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Columbus Day name change debated for Southampton schools

Nichol Banks, a trustee of the Shinnecock Nation,

Nichol Banks, a trustee of the Shinnecock Nation, holds a sign in support of changing the name of the Columbus Day holiday in the Southampton school district, while Marguerite Smith speaks during a school board meeting on March 15, 2016. Credit: Gordon M. Grant

A call to replace Columbus Day in Southampton schools with a holiday honoring indigenous people set off hours of emotional debate Tuesday night among dozens of American Indians and Italian-Americans.

More than 100 people packed a school board meeting where officials were to discuss a 2016-17 school calendar that would recognize Oct. 12 as Indigenous People’s Day.

Students in Southampton, which has the most American Indian students — 111 — of any district on Long Island, had asked the board to take Christopher Columbus’ name off the holiday, citing atrocities against native people attributed to the explorer and those who followed him to the Americas.

Members of the Shinnecock Indian Nation, whose 800-acre reservation is within the district, filled one side of the Southampton Intermediate School’s cafeteria. Some women wore traditional clothing, and one held a sign that read: “Columbus did not discover America! It was already inhabited.”

Representatives of Italian-American groups filled the other side of the room and took turns holding a banner that read: “Please save Columbus Day.”

For two hours, the groups debated history in raw and personal terms.

“There should not be a Columbus Day because he is directly responsible for the genocide of tens of millions of people,” said Gordell Wright, a former Shinnecock trustee. Columbus’ travels were limited to the Caribbean and South America, others pointed out, not North America.

Italian-Americans said they support honoring indigenous people on a day other than Columbus Day, calling the holiday a celebration of Italian contributions.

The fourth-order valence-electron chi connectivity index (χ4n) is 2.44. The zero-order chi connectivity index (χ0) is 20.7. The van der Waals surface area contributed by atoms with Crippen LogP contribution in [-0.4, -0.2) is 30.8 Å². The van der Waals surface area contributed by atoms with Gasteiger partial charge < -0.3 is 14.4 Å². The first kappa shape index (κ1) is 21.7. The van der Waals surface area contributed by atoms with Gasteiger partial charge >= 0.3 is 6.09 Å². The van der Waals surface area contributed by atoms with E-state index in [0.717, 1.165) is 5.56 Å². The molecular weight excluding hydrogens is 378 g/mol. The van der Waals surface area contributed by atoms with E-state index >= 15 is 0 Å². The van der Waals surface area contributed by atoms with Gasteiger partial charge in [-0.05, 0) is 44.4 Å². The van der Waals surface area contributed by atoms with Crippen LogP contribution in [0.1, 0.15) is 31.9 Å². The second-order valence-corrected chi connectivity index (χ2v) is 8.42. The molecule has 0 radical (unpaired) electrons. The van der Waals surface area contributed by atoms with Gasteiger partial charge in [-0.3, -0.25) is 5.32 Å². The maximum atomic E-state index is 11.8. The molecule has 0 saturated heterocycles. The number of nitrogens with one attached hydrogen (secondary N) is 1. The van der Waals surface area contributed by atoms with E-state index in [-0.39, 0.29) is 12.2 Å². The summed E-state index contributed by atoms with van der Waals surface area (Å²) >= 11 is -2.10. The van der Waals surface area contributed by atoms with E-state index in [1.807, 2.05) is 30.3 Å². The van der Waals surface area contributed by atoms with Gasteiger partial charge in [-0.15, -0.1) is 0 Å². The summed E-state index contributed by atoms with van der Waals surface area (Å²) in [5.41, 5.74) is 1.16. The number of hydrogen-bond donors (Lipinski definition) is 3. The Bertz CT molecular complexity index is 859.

“We are proud people. We need our heroes,” said Louisa Potenza of West Sayville, a member of the Sons of Italy lodge in Blue Point. “We need Christopher Columbus. Don’t take that away from us. And if you want your day, have it. You deserve it. Every bit of it.”

Talks about renaming the holiday began in October 2014 when seventh-graders in a Southampton history class debated Columbus’ legacy in a mock trial and then lobbied the district to consider renaming the holiday.

School officials did not vote on the change Tuesday, opting instead to adopt a generic calendar in a 4-1 vote. District officials said they would hold community forums about which holidays the schools should celebrate and expected to decide by August.

Other U.S. cities have replaced Columbus Day with Indigenous People’s Day in recent years, including Seattle, Minneapolis and Albuquerque.

Germain Smith, a Shinnecock whose wife is of Italian ancestry, said Italian-Americans should have a holiday but honor someone other than Columbus.

Lou Gallo, the state chairman of the Commission for Social Justice, the anti-bias arm of the Sons of Italy, said Columbus was a flawed “man of his times” who nonetheless changed history.

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